According to the largest sociolinguistic survey conducted by the Fondation Emile Chanoux in 2001 on a sample of 7,250 Aosta Valley residents, the number of speakers is between 21,000–70,000 (i.e., 40 % to 56 % of the overall regional population of 128,000 inhabitants). The count depends on whether estimates are inferred from responses to the questions concerning the informants’ L1, or the language(s) and dialect(s) known, or the language first learnt (Chanoux 2003). For intergenerational transmission, findings from the Chanoux survey point to an ongoing shift toward Italian, with 40 % of informants reporting that they use Italian when speaking with their children, and only 12 % report using exclusively FP. However, another 12 % use FP along with another language. A shift toward Italian has also taken place in public domains at the community level. For instance, within businesses in the village of residence, the majority of the respondents use Italian (63 %), 21 % use both FP and Italian, and only 10 % reported using just FP. Italian is predominantly used in public administration offices in the villages – by 69 % of the respondents, whereas 21 % use both Italian and FP. Five percent speak only FP when interacting with local civil servants.
As for attitudes, Italian is the language to which the majority of respondents (61 %) feel the most attached, with FP well behind (30 %). Knowing Italian is considered “fundamental” in order to be Valdôtain by 49 % – and for 39 % it is “important” – whereas FP is “fundamental” only for 26 % of the respondents – although 30 % consider it to be “important”, and 21 % “quite important”. In sum, according to the Chanoux survey, despite the presence of quite positive attitudes toward FP, its vitality in the Aosta Valley is dramatically decreasing. Similar conclusions were reached by Josserand (2004) from a 1998 survey on language use. Yet, while both surveys point to an increasingly endangered future for FP in the Aosta Valley, and show (at least linguistic) assimilation of the regional minority group within the Italian majority group, we note that both studies were based on a sample including both Italophone immigrants and autochthonous inhabitants.
FP’s vitality in the Aosta Valley can be assessed in Table 1 at a grade of 3 “definitely endangered”, since it is being learned by fewer and fewer children; its speaker-population is shrinking; and its role in both private and public domains of language use has been dramatically reduced by the overwhelming presence of Italian. Yet positive attitudes are held towards its maintenance (cf. Section 4, below, on the limits of such attitudes). The visibility it has gained at the official level thanks to the support obtained by Law 482/1999, as well as regional status building and corpus planning efforts over the past two decades, 2 can lead to hope that its endangered state might change course in the near future.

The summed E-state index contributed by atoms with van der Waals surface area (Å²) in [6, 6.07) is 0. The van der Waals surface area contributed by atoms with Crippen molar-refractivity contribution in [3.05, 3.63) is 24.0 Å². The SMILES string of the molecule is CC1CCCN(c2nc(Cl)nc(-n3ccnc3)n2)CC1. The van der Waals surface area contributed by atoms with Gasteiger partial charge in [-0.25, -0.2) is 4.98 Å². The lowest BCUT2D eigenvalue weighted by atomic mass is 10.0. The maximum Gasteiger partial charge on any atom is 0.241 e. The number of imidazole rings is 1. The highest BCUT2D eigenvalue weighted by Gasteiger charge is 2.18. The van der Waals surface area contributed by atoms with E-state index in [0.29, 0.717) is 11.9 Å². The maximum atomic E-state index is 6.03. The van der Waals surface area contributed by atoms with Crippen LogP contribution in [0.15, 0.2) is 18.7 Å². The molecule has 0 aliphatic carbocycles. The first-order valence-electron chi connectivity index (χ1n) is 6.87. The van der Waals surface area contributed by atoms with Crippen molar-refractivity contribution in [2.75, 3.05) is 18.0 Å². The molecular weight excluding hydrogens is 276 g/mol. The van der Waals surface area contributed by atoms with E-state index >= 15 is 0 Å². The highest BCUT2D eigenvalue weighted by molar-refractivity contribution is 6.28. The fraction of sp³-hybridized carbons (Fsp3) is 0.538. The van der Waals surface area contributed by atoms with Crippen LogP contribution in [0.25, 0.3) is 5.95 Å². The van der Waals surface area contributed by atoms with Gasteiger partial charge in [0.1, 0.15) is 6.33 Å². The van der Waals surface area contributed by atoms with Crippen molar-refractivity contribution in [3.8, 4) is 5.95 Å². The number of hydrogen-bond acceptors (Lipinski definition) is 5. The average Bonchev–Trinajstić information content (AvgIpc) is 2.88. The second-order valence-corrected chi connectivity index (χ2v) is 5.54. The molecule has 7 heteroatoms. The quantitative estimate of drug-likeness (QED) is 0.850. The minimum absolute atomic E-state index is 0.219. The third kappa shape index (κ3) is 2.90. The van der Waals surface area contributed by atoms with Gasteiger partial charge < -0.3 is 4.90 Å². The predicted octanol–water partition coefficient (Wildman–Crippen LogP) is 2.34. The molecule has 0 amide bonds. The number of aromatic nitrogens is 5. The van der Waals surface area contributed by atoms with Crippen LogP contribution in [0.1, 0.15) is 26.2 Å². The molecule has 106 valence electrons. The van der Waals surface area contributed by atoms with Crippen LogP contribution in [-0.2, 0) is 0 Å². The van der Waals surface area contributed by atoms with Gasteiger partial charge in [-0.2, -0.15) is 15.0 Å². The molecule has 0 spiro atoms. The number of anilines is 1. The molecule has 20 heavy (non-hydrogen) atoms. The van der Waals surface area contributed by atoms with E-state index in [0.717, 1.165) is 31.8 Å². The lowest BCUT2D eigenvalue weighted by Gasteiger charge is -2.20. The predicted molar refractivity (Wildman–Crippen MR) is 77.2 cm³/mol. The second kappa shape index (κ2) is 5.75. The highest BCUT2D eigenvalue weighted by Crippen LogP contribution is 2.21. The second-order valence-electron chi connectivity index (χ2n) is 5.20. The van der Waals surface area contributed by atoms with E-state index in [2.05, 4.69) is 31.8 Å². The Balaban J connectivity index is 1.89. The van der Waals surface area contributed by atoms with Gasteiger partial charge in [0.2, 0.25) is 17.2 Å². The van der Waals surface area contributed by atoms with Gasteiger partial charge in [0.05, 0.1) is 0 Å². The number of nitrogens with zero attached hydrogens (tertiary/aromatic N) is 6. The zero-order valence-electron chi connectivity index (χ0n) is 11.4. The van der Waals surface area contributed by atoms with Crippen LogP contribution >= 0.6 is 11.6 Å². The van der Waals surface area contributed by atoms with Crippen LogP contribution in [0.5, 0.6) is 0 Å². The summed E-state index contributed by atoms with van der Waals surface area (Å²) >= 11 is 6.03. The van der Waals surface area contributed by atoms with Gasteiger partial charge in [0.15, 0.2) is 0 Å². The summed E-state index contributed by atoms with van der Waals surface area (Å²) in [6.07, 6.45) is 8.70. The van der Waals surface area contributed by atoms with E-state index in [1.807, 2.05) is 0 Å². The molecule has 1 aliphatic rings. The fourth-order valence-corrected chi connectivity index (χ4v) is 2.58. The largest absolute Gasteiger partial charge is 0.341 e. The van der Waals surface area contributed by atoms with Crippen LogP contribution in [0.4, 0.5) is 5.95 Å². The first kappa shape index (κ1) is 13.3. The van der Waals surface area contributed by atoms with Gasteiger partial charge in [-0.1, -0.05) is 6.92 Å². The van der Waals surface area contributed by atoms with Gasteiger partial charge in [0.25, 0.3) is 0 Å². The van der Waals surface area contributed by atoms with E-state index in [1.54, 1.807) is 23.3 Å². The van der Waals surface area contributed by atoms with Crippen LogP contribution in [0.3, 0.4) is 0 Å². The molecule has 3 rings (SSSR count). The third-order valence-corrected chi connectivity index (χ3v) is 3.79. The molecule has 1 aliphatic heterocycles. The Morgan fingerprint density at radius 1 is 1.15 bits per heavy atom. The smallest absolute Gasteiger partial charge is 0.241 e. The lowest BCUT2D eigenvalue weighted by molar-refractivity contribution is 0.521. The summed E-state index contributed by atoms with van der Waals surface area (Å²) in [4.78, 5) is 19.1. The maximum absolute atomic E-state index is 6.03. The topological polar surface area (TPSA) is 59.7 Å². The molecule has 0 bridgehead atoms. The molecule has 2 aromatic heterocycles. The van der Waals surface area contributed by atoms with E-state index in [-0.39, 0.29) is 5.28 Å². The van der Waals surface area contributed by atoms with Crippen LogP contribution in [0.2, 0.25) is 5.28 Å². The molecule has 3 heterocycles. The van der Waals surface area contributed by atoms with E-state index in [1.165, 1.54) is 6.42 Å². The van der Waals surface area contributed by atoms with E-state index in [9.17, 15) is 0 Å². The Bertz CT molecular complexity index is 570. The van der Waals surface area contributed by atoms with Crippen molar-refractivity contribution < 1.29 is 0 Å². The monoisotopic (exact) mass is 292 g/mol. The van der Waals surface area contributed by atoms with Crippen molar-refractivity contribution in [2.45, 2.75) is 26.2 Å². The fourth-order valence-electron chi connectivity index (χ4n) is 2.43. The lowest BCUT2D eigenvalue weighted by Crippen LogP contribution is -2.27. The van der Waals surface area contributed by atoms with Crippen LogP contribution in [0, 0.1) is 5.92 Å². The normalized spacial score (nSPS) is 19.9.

In Piedmont (northwestern Italy), FP is spoken in Turin province: Sangone, Susa, Cenischia, Viù, Ala, Grande, Locana, and Soana (total regional population: 68,000, Allasino et al. 2007). Here, FP has been in contact for centuries with local Piedmontese dialects as well as with Italian, the official language of the region since 1561 (Allasino et al. 2007: 101). The Piedmontese spoken in the regional center Turin has exerted its prestigious influence over FP for centuries, supplanting it in most of the alpine valleys, particularly the Susa and the Sangone, due to intense commercial exchange and industrialization which brought heavy immigration to the area from other Piedmontese-speaking towns. Yet, FP has resisted in small remote villages where the population is more sedentary (Allasino et al. 2007: 102–106). FP in Piedmont also benefits from Law 482/1999 and related financial support for revitalization and documentation efforts provided by the SL (www.regione.piemonte.it/cultura/cms/minoranze-linguistiche). Yet FP vitality in Piedmont is severely endangered (see Table 2). One recent survey (Allasino et al. 2007: 63–71) suggests that only 29 % of the residents of the FP-speaking valleys reported some knowledge of FP: 14,000 adults reported speaking it, and between 7,000 and 8,000 understand it. This almost complete shift from the minority language is particularly striking compared to results presented in Telmon (1982: 34) for 1974, when 22,000 people reported speaking FP. This severe endangerment can be attributed to twentieth century immigration to Piedmont following its industrialization, and to many locally-born people marrying immigrants. Documentation on and in FP is relatively scarce, although some literary works have been published and some studies on the linguistic aspects of local vernaculars have been conducted (cf. Regis, this issue).
In the southern Italian province of Foggia, in the region of Apulia, high in the Apennines, a variety of FP known as Faetar is spoken in two villages: Faeto and Celle di St Vito. Faetar have been spoken since migration from the FP zone of France in the 14th or fifteenth century. Comparative linguistic analyses (cf. Morosi 1988; Gallucci 1988; Nagy 1993), indicate that Faetar most likely comes from the French regions of Ain or Isère. 3 The region was under feudal government until 1797 (Gallucci 1979). The isolation from outsiders under this system helped preserve these varieties as distinct from (regional) Italian. Even the unification of Italy did little to increase interaction with the rest of Italy. However, for at least the past century, there has been economic, social, and education-related interaction with non-FP-speaking Italians. Faetar has been in contact with Italian and regional Apulian dialects, and isolated from other FP dialects. There is no evidence of ongoing contact between Faeto and other FP-speaking communities except for an annual elementary school FP competition in the Aosta Valley. Due to this isolation, Faetar is no longer mutually intelligible with Gallic FP but is still known among its speakers as [lu.prowɛnˈzɑl] ‘Provençal’ or [lu.franˈʧɑj] ‘French’. 4